Polk County’s most wanted-plants, ‘Adam’s Needle’

Published 4:12pm Wednesday, November 7, 2012

Yucca filamentosa is native to the Southeast but most abundant in the Coastal Plain. It is an evergreen shrub that can be found in woodlands, forests, dunes, roadsides, and disturbed areas.  Although this native plant will not be in flower right now, the plant can be identified by the leaves.  The stiff, sword-like leaves can be up to 2 ½ feet long and are usually 1-3 inches wide with parallel veins.  The leaf margin of younger leaves have fibrous, twisted white strands or filaments.

Yucca filamentosa is the host plant for the Yucca Giant-skipper and the Cofaqui Giant-skipper larvae (caterpillars). The butterflies produce one generation each year, laying large, amber-brown eggs singly on the leaves of Yucca from February to May, depending on the location.  After hatching, young larvae feed on host leaves. As they mature, older larvae bore into the plant crown and feed within the root, constructing a prominent silken tent or chimney at the opening of the burrow, a key indicator to their presence.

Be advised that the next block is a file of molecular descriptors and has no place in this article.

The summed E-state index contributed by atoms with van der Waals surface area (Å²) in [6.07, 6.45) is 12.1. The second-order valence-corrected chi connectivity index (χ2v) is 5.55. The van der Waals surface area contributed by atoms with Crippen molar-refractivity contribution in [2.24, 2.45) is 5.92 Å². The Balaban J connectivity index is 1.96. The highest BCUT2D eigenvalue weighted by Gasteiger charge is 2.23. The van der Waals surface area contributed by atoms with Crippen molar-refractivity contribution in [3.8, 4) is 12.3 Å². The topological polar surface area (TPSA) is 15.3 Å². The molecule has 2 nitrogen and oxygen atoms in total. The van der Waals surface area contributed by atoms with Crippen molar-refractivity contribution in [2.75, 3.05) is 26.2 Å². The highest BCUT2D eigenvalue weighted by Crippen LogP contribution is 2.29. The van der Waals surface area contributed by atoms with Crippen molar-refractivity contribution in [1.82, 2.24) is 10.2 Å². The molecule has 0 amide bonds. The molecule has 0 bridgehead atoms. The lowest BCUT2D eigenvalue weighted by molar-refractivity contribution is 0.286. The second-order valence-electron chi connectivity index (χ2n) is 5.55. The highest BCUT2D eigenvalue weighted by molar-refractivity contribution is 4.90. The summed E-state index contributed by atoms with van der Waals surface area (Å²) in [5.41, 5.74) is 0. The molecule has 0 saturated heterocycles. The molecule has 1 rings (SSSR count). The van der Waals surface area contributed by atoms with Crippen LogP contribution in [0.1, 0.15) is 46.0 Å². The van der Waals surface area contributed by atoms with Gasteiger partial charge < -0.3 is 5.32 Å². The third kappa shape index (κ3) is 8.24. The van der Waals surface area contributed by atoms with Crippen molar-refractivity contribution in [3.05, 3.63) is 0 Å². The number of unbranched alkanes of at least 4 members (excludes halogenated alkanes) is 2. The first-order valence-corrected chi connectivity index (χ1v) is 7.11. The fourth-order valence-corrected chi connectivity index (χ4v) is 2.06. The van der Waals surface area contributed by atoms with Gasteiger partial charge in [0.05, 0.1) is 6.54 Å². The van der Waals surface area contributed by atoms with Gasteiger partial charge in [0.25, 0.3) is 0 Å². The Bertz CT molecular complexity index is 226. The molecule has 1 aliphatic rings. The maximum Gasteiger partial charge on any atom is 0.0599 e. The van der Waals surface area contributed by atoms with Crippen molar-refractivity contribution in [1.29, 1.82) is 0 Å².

If landowners think that they have Yucca filamentosa growing on their property, or know where it might be located, please contact PAC at 828-859-5060, or e-mail comments, questions, or photos to, landprotection@pacolet.org.

The purpose of this project is to gain a better understanding of the flora (and fauna) in Polk County and document the species present in the county, making sure that the flora (and fauna) of Polk County is well documented.

- article submitted by Pam Torlina

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